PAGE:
Guest Post by Willis Eschenbach [See Update At End]
In a recent post, Anthony published Leif Svalgaard’s new paper showing 9,000 years of reconstructed solar activity.
In the discussion, someone pointed out that the “Maunder Minimum”, a time of very low solar activity, corresponds with the coldest decade in a long-term reconstruction of summer temperatures in Scotland. Their temperature reconstruction is based on a group of pine tree-ring records spanning 800 years. Their graph is shown below:
As you can see, the period around 1690 is extremely cold. This was put forward as support for the idea that sunspot cycles affect the temperature. The idea is that when sunspots are low, temperatures are low as well. And the year 1690 is during the Maunder Minimum, a time of low sunspots.
However, as you may know if you follow my work, I like to take the largest look at the longest data that I can find. So rather than build a theory based on one decade of cold temperatures lining up with one sunspot minimum, I decided to compare the two graphs shown above. I first “standardized” both datasets, meaning that I set each of their averages to zero and each of their standard deviations to one. That allows us to compare them directly. Here is that result:
Now, the commenter was indeed correct that the low temperature in 1690 was during the Maunder Minimum.
However, the other minima do not line up with much of anything. The Wolf Minimum occurred during not just a warm period, but during the warmest period in the record. Similarly, the Sporer Minimum occurred during the warm period just before the drop to the “Little Ice Age” of the 1600s.
Then we have the Maunder Minimum. Temperatures started dropping about 150 years before the start of the Maunder Minimum, and during the first hundred years of dropping temperatures the sunspots were increasing. So obviously, the sun was not the cause of the drop in temperature.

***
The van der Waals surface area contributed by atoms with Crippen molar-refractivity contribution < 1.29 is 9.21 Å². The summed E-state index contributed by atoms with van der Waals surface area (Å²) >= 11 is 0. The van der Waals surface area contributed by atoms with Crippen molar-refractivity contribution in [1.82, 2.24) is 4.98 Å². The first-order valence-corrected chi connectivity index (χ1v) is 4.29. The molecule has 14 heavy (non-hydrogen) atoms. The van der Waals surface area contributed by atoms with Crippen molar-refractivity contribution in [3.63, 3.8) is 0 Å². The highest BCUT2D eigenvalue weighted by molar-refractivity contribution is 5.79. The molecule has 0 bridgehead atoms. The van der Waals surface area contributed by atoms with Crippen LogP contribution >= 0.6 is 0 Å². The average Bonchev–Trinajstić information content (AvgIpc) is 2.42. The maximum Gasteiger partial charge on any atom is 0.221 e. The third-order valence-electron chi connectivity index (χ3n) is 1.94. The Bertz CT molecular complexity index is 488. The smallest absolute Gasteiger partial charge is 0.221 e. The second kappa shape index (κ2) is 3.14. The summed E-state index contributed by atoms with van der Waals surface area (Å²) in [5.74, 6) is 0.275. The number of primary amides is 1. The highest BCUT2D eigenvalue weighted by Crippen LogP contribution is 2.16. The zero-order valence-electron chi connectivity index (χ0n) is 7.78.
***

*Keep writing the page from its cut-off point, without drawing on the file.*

Next, although the Dalton minimum occurred during a cold period. temperatures started dropping some seventy years or so before the start of the Dalton minimum … and temperatures warmed from the start to the end of the Dalton Minimum.
Finally, in recent times, you can see that sunspots started decreasing about 1980, while temperatures have risen during that time.
I leave the reader to draw the obvious conclusions regarding sunspots and Scottish temperatures …
[UPDATE] Some folks in the comments have said that the Scottish pine series is just as bad as many of the other tree ring series, such as those abysmal creations of Michael Mann et ilk …
However, this doesn’t appear to be the case, viz:
So while it is true in general that trees are not thermometers … when handled properly, they do appear to do a reasonable job of recording thermal variations.
PS—When you comment, please quote the exact words that you are referring to, so that we can all understand what you are discussing.